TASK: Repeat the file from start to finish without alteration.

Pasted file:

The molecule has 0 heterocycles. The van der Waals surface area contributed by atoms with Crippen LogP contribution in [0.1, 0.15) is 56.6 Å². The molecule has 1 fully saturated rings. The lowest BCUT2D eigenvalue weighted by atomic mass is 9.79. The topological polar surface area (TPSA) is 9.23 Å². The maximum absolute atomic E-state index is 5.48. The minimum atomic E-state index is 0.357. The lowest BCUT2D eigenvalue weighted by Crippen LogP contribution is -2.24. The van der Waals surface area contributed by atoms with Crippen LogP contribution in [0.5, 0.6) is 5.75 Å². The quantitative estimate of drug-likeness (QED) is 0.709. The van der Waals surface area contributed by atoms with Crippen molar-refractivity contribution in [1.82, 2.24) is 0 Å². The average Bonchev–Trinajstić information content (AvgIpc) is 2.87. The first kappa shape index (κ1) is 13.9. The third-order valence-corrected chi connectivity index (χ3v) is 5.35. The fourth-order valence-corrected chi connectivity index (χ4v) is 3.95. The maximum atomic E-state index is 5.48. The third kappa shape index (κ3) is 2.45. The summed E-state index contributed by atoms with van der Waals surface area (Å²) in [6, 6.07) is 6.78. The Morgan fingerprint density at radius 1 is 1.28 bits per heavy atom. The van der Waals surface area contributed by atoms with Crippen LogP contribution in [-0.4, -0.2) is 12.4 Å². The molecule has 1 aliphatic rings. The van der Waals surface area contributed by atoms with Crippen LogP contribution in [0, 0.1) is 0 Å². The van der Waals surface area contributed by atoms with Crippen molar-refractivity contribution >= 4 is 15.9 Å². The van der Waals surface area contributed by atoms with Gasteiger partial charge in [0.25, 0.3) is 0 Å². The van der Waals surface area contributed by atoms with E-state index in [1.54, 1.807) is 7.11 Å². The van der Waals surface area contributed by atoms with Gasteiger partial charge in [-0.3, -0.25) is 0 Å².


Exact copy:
The molecule has 0 heterocycles. The van der Waals surface area contributed by atoms with Crippen LogP contribution in [0.1, 0.15) is 56.6 Å². The molecule has 1 fully saturated rings. The lowest BCUT2D eigenvalue weighted by atomic mass is 9.79. The topological polar surface area (TPSA) is 9.23 Å². The maximum absolute atomic E-state index is 5.48. The minimum atomic E-state index is 0.357. The lowest BCUT2D eigenvalue weighted by Crippen LogP contribution is -2.24. The van der Waals surface area contributed by atoms with Crippen LogP contribution in [0.5, 0.6) is 5.75 Å². The quantitative estimate of drug-likeness (QED) is 0.709. The van der Waals surface area contributed by atoms with Crippen molar-refractivity contribution in [1.82, 2.24) is 0 Å². The average Bonchev–Trinajstić information content (AvgIpc) is 2.87. The first kappa shape index (κ1) is 13.9. The third-order valence-corrected chi connectivity index (χ3v) is 5.35. The fourth-order valence-corrected chi connectivity index (χ4v) is 3.95. The maximum atomic E-state index is 5.48. The third kappa shape index (κ3) is 2.45. The summed E-state index contributed by atoms with van der Waals surface area (Å²) in [6, 6.07) is 6.78. The Morgan fingerprint density at radius 1 is 1.28 bits per heavy atom. The van der Waals surface area contributed by atoms with Crippen LogP contribution in [-0.4, -0.2) is 12.4 Å². The molecule has 1 aliphatic rings. The van der Waals surface area contributed by atoms with Crippen LogP contribution in [0, 0.1) is 0 Å². The van der Waals surface area contributed by atoms with Crippen molar-refractivity contribution >= 4 is 15.9 Å². The van der Waals surface area contributed by atoms with Gasteiger partial charge in [0.25, 0.3) is 0 Å². The van der Waals surface area contributed by atoms with E-state index in [1.54, 1.807) is 7.11 Å². The van der Waals surface area contributed by atoms with Gasteiger partial charge in [-0.3, -0.25) is 0 Å².